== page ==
Day Dreaming: A Film Review of The Secret Life of Walter Mitty

The_Secret_Life_of_Walter_Mitty_1274874Sweet, ambitious, charming and interesting are probably the best ways to describe director (and actor) Ben Stiller’s newest addition to the holiday season film barrage The Secret Life of Walter Mitty. Based on a short story written by James Thurber in 1939, this new adaptation adds a modern twist to the tale and, unfortunately at times, gets just as lost in it’s own imagination as the main character does.

Following the character of the film’s title, Walter Mitty is an introverted, hard-working everyman looking for what everyone trapped in their own existence is looking for … something more. Whether it be love, adventures never taken or words never spoken, Walter is a man held down by the would ofs and could ofs of his existence. And, like all heroes, when a opportunity presents itself, Walter has to figure out if he can be the man he’s always dreamed about or just the guy who everyone thinks he is.

As an overall film, Walter Mitty is drop dead gorgeous and Stiller has much to be proud of. In its unique scope, the cinematography and score make it feel like an independent film while at the same time, present the audience with a large scale backdrop of action sequences, foreign landscapes and an art direction that is wonderful to watch come together. The blandness of Walter’s routine is contrasted so well against real life that the film grows from a greyish blue palette to a beautiful organic rainbow of experience.

At the same time, I don’t think Stiller and his co-star, Kristen Wiig, will get enough credit this year for their excellent, patient and nuanced performances. Known mainly for their goofiness, both performers give one hell of an effort and both succeed greatly. Wiig is truly a hilarious and brave comic, and while she is talented at making people laugh, here she quickly stole my heart as she lit up the screen with her own brand of nervousness, uncertainty and sweetness. Along with that, Stiller brings something exceptional to the character of Walter and walks a very thin line throughout the film that keeps him grounded, intelligent and someone to care about. Not an easy task when, at times, the character could have been simply disregarded as a high functioning crazy man with regular bouts of hallucinations/delusions.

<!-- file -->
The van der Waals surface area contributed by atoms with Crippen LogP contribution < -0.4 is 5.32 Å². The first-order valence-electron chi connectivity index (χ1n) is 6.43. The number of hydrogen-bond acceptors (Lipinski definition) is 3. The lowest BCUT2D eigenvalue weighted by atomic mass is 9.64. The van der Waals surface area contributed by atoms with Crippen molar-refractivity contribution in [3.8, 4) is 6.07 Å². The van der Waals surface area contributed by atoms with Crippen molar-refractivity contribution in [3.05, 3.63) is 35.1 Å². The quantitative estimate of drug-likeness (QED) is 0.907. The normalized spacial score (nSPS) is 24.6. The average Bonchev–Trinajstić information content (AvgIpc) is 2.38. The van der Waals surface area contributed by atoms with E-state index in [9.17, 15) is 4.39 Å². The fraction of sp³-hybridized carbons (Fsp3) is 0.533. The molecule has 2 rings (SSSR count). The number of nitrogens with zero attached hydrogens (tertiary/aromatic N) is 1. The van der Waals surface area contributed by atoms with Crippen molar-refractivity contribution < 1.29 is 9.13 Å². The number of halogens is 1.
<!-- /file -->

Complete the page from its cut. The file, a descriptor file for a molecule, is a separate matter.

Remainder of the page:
It is also worth pointing out that there are two supporting characters that, while having limited screen time, truly add a dynamic weight to the story and round it out beautifully. Shirley Maclaine and Sean Penn each share a special relationship with the lead character and both earn every second they are featured on screen. Excellent.

In terms of the story, Walter’s adventure is an unbalanced detective story that, while odd, really makes for a fun ride. It’s hard to say how much time actually passes while Walter is on his quest, but, the experiences had and the people met keep the interest level high, and while clearly we expect our hero to rise to the occasion, the path never makes Walter seem more than what he is – and I greatly appreciate that. Thanks so a solid back story married with quality screen time, Walter is able to express himself in realistic terms and thus, his development as a character seems more genuine, honest and believable.With that being said, the film is by no means perfect. Lost in it’s own self awareness, Walter’s day dreams, while interesting at first, quickly dissolve into stream of conscious strangeness, becoming glaring distractions that made it difficult for me, at times, to take the film seriously. There are two sequences, in particular, that seemed like direct challenges to my ability to stay focused and, unfortunately, by the time they were over, I found just asking myself – “what the hell?” Stiller does so well developing and presenting Walter as a tangible, believable, honest individual and sadly, the over-the-top bloating of his imagination make you question his sanity. Of course, not all the day dreams are like this. In comparison, there is a wonderful sequence where he imagines Wiig singing to him for a distinct purpose and it fits perfectly into the narrative and development of the character’s purpose. Clearly, not all day dreams could fit this perfectly but it’s worth pointing out the simplest of all the sequences is also the most effective and the most noteworthy.

Overall, I really enjoyed this film. While at times flawed, Stiller needs and should be commended for what he has accomplished with this film – both in terms of acting and directing. Good pacing, solid cinematography and a pair of leads who it give it their all make up for any and all of this films shortcomings. For an extremely charming, fun experience at the theaters this holiday season, The Secret Life of Walter Mitty is a perfect way to experience something new.

4 out 5 Cell phones with amazing long distance reception

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